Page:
Our CHRO community weighs in on how you can best manage the talent conundrum.
The issue of competing for a limited talent pool is one that faces every organisation and is one that will continue to exist by virtue of the need to find the perfect combination of people who you want to be in your organisation that also, at the same time, want to work there just as much, and who can do the job.
Here are four tips based on previous conversations with HR directors and CHROs.
1 Think differently about succession planning
Alexander Forbes CHRO Christian Schaub believes that the best way to deal with that is for companies to think differently in the way they approach succession planning and talent development as a whole. Because, if organisations only want to hire people or promote people who have done the job already, they will always be going to be looking at a limited pool, particularly in the financial services industry, which is small and highly specialised.
Christian feels that it is therefore important to change the mentality when assessing whether a particular person is ready for a role and take more chances on people, allowing them to do jobs that they may have no experience in but are ready to learn more about.
"If you look at me for example, I have never been a CHRO before the role that I'm currently in but I have knowledge and experiences that have prepared me for it," says Christian.
Discovery CHRO Tswelo Kodisang would agree because he believes that if the right people are given the opportunities and coached to succeed, then many of the other challenges faced by HR will sort themselves out. But how should one go about finding the right talent? The answer to that depends on the HR leader in question. In his view, it is much better to hire candidates based on their potential and mould them into the kinds of leaders that can solve real business problems.
“That is why I don’t believe in throwing money at a recruitment problem. You can’t achieve transformation or to retain your talent by simply focusing on money. Because if you’re going to make money the sole motivator, that person will leave as soon as a better package comes along,” says Tswelo.
2 Define your culture properly so as to attract the right people from the onset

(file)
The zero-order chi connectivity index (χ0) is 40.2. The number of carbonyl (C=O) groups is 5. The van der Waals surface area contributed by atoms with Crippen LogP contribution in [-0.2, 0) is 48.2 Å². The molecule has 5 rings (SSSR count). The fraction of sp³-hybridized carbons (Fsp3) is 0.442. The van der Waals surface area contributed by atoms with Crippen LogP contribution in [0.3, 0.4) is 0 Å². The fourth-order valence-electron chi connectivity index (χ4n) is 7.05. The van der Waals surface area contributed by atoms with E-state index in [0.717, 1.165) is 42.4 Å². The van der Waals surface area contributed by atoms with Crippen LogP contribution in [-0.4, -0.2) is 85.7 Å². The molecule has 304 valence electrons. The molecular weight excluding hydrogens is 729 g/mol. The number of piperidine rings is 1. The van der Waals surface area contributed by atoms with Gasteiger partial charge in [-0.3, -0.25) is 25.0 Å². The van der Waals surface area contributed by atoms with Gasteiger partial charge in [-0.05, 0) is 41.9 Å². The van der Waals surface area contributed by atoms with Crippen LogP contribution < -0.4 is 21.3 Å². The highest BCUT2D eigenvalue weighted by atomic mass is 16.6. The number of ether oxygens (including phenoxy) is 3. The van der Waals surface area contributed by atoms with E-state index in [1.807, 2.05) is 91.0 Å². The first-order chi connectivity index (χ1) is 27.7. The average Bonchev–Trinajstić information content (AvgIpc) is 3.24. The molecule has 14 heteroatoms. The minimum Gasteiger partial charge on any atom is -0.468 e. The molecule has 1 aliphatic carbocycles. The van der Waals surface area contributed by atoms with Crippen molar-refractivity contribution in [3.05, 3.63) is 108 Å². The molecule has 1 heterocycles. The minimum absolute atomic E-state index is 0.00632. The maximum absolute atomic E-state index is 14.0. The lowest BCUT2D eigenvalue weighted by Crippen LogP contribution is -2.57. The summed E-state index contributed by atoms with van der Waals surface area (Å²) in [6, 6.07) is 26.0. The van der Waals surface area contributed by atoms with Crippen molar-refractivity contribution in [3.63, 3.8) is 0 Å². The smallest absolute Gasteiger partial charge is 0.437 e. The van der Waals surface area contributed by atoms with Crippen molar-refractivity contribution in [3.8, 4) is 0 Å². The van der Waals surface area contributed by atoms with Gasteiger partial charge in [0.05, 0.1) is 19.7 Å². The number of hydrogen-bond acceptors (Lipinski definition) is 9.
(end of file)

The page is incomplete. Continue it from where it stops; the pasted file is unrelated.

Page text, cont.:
Another thing to think about is how to make sure you attract the right people from the onset to reduce the need for heavy lifting when it comes to talent retention. At Alexander Forbes, for example, Christian says that comes down to being very clear about our people promise. That is, what does it mean to work at Alexander Forbes and why should people want to work there?
“We need to define our culture so that we attract people that will thrive here and will want to work with us even if they are not particularly interested in the financial services industry,” says Christian.
3 Digitise recruitment
Deloitte's Andre Vermeulen, who leads the human capital HR transformation practice for Africa, says having a digital recruiting strategy is particularly attractive for job seekers because it makes them feel like its fair because there is no nepotism or perceived subjectiveness to the recruitment process. They will go to an online assessment do a video interview and setting selection criteria through a digital platform will give you a much better quality of applicants. It is something Andre would definitely recommend for any business regardless of the industry.
Companies can also create a competitive process through digitisation. One such example came from Google, which once placed a complex mathematical question on a billboard of Silicon Valley posed that commuters on Highway 101 would need Google to crack in order to be given a job at the company. Mastering that equation would lead someone to a page on Google Labs, the company's research and development department, which read: "One thing we learned while building Google is that it's easier to find what you're looking for if it comes looking for you. What we're looking for are the best engineers in the world. And here you are."
4 Think outside the box
One should always be trying to think outside the box. Andre says that, at Deloitte, they have future work sessions where they invite talent to come to talk to them about what their dream jobs would be based on their aptitude and thereafter create roles for them where it is possible. This contrasts with the traditional way of doing things where people simply recruit in order to fill existing vacancies.
Says Andre: "In addition to finding people who are very likely to excel in their roles, using that method will invariably create more loyalty from the employee thus making retention easier... And you can have a situation where you end up employing a person that you never knew you needed. There are a lot of people thinking about the value that they could bring for companies, but those jobs don't exist yet.”